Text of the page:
The headgear worn by Muslim women living in Western society has long been an issue in Europe.
France and Germany, each with several million Muslim inhabitants, often have been at the center of that debate. But it's Belgium, with its small Muslim population of slightly more than 600,000, that will soon make wearing the "wrong" kind of headgear a crime.
In Belgium, French-speaking and Dutch-speaking politicians sometimes find it so hard to cooperate that the country has more than once gone without a working government for months at a time.
So it's remarkable that any legislation could anticipate the swift and unanimous parliamentary approval expected at the end of April for the proposed burqa ban, which has lawmakers across the political spectrum seeing eye to eye.
They think it's fair to demand that everyone in Belgium should be able to see eye to eye, explains the measure's sponsor, Liberal Party head Daniel Bacquelaine.
"If we want to live together in a free society, we need to recognize each other," he says.
Bacquelaine rejects accusations that the bill is anti-Islamic. On the contrary, he says, it will help Muslims integrate into society.
He argues that banning the burqa, a head-to-toe covering, and the niqab, a scarf that leaves only the eyes visible, will benefit the women themselves, even though they'd be subject to a fine or jail time for covering their faces. Under discussion are penalties of up to seven days in jail or fines of up to 25 euros.
"To forbid the veil as a covering is to give [Muslim women] more freedom. I'm proud Belgium is the first country to do that," Bacquelaine says.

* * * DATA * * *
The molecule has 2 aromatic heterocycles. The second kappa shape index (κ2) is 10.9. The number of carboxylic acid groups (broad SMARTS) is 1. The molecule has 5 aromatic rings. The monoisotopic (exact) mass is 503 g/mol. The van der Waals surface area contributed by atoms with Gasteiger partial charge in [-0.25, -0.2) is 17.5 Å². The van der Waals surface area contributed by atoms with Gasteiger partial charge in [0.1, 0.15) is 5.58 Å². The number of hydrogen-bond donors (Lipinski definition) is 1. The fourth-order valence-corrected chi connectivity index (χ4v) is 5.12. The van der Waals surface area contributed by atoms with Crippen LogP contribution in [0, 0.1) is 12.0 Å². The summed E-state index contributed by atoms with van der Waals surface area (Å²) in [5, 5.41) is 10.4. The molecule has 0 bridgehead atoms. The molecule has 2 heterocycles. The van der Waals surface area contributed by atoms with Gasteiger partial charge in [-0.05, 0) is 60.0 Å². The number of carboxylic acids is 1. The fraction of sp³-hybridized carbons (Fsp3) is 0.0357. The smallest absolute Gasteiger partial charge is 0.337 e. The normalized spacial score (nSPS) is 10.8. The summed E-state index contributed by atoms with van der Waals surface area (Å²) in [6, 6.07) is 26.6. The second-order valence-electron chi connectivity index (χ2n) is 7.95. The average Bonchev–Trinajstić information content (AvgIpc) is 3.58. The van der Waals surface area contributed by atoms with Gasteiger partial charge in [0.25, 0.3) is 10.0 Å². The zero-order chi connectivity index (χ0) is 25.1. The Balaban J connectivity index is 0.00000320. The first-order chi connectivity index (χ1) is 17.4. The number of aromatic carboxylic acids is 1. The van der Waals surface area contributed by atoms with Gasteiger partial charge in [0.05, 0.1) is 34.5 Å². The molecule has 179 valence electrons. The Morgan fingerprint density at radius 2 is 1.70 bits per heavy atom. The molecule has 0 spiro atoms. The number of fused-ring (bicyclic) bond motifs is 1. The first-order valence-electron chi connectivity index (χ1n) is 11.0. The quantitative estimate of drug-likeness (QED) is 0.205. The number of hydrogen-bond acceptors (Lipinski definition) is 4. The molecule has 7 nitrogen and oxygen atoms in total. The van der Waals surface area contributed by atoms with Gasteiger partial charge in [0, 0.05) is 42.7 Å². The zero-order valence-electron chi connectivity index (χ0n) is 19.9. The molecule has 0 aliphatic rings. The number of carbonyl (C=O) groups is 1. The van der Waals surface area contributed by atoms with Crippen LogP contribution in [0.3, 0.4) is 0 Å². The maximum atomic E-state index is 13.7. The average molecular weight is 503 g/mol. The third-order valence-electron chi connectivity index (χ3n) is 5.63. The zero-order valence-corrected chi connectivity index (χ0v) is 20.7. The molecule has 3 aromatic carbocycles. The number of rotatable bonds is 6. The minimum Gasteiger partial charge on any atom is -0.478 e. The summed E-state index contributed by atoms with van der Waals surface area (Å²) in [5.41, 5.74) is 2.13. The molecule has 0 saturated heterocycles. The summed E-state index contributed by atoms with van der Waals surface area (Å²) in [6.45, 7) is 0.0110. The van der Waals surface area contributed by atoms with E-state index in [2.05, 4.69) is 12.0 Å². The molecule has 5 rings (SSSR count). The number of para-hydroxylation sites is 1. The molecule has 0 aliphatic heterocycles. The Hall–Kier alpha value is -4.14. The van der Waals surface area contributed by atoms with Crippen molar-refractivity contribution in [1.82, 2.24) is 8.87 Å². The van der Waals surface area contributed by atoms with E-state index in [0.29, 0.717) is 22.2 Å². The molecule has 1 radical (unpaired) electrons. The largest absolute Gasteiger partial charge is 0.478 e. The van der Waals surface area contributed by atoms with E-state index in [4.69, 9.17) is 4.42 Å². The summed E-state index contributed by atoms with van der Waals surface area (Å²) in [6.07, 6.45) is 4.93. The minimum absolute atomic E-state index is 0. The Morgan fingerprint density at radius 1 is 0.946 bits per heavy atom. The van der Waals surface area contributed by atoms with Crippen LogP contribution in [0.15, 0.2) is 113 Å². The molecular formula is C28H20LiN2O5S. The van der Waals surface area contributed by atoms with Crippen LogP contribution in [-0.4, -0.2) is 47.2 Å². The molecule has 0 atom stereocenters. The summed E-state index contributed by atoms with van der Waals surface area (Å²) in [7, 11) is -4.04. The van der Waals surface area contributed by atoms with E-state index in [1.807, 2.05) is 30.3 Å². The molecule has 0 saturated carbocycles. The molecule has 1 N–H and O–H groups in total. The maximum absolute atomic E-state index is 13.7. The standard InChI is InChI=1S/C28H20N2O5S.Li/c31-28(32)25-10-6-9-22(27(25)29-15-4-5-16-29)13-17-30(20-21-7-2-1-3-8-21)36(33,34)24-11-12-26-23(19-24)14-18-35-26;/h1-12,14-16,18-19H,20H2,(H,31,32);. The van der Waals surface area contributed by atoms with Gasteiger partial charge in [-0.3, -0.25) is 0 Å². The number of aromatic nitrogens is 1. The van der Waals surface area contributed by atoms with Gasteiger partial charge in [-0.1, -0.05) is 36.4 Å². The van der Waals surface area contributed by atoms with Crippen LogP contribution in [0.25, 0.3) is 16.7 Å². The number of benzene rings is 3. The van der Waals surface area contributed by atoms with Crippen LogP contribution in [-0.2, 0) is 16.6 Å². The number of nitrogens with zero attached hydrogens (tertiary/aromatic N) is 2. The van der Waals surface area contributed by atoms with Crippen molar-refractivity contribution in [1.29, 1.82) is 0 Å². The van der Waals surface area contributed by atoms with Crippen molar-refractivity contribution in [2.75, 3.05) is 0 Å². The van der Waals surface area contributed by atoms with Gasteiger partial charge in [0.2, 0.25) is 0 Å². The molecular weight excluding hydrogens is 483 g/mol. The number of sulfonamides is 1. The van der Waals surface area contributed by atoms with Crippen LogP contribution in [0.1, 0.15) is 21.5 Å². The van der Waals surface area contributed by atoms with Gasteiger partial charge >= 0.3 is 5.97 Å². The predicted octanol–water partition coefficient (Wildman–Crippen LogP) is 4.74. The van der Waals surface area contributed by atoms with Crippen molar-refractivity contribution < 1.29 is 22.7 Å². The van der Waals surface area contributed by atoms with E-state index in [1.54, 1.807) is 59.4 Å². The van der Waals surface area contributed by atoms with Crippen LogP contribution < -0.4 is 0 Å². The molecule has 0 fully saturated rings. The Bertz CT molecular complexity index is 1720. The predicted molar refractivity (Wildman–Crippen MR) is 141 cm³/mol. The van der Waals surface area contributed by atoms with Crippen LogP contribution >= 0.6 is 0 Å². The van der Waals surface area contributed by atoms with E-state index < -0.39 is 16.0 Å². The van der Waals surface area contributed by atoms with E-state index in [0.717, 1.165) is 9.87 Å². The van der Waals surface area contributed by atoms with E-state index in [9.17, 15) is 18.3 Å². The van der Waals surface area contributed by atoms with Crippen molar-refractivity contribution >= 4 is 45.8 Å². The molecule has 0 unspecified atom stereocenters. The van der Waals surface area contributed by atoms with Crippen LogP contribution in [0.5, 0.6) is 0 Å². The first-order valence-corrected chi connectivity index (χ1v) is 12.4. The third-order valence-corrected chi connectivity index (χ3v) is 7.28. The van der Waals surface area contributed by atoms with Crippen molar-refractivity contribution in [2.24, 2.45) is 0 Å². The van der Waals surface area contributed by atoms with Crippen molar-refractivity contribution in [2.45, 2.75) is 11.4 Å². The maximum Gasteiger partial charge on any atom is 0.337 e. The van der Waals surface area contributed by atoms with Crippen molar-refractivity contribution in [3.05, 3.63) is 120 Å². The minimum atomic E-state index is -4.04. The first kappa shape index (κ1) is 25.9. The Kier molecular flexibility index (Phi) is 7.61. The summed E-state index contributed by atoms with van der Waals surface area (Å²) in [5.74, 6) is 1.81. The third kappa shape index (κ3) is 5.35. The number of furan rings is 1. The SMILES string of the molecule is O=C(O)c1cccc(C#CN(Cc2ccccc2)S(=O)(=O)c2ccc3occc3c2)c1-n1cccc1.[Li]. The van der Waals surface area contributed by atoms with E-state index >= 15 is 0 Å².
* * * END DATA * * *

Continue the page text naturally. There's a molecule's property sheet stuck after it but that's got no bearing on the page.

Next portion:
Ban Would Stoke 'Islamophobia'
Yasmina Akhandaf, a Muslim feminist, is anything but proud of that.
"As a Belgian I am embarrassed about my country, and as a Muslim woman I am afraid of my Belgian politicians, because those are the people that I voted on, that should talk about our interests," she says.
Born and raised in Antwerp — home to a large Muslim population — Akhandaf helped found a group whose name translates as "Boss Over One's Own Head." It has launched a lawsuit against the city's ban on wearing any religious headgear in public schools or government jobs.
As for the burqa, Akhandaf says because there are so few women in Belgium who do cover their faces, she believes the law is more provocative than practical.
"It is more about creating some sort of atmosphere. You create more Islamophobia. As a politician, as a public servant, you are supposed to bring people together, not separate them more," she says.
Those separations are already clear in some parts of Belgium.
The Molenbeek neighborhood of Brussels is majority Muslim. Many shop signs are in Arabic, as are the music wafting from doors and the language of the customers.
Headscarves are ubiquitous in the area, but on a recent day there is not a burqa to be seen for blocks and blocks. Pedestrians willing to talk about the touchy situation are almost as scarce.
A Population Divided
Marjam Coltek, a medical student wearing a headscarf, is one of the few not shy about her opinions.
Belgian by birth, Coltek says while she wouldn't wear a burqa, it should be her choice. No one is telling followers of the Dalai Lama what to wear in Belgium, she points out.
But on a side street in Molenbeek where she has lived for 30 years, Georgette Thiran laments the huge influx of foreigners to her neighborhood, and says the full veil is not welcome there either.
"It's not Belgian — it's not normal," she says. "Why do they come to Belgium then?"
Akhandaf, the Muslim feminist, has a different question. She doesn't argue with the idea that under those veils may be some women who are being oppressed by conservative Islamic traditions. But if the Belgian government truly wants to liberate them, she wonders, why pass a law that locks them up — in jail if they defy the coming burqa ban, or in their homes if they obey it?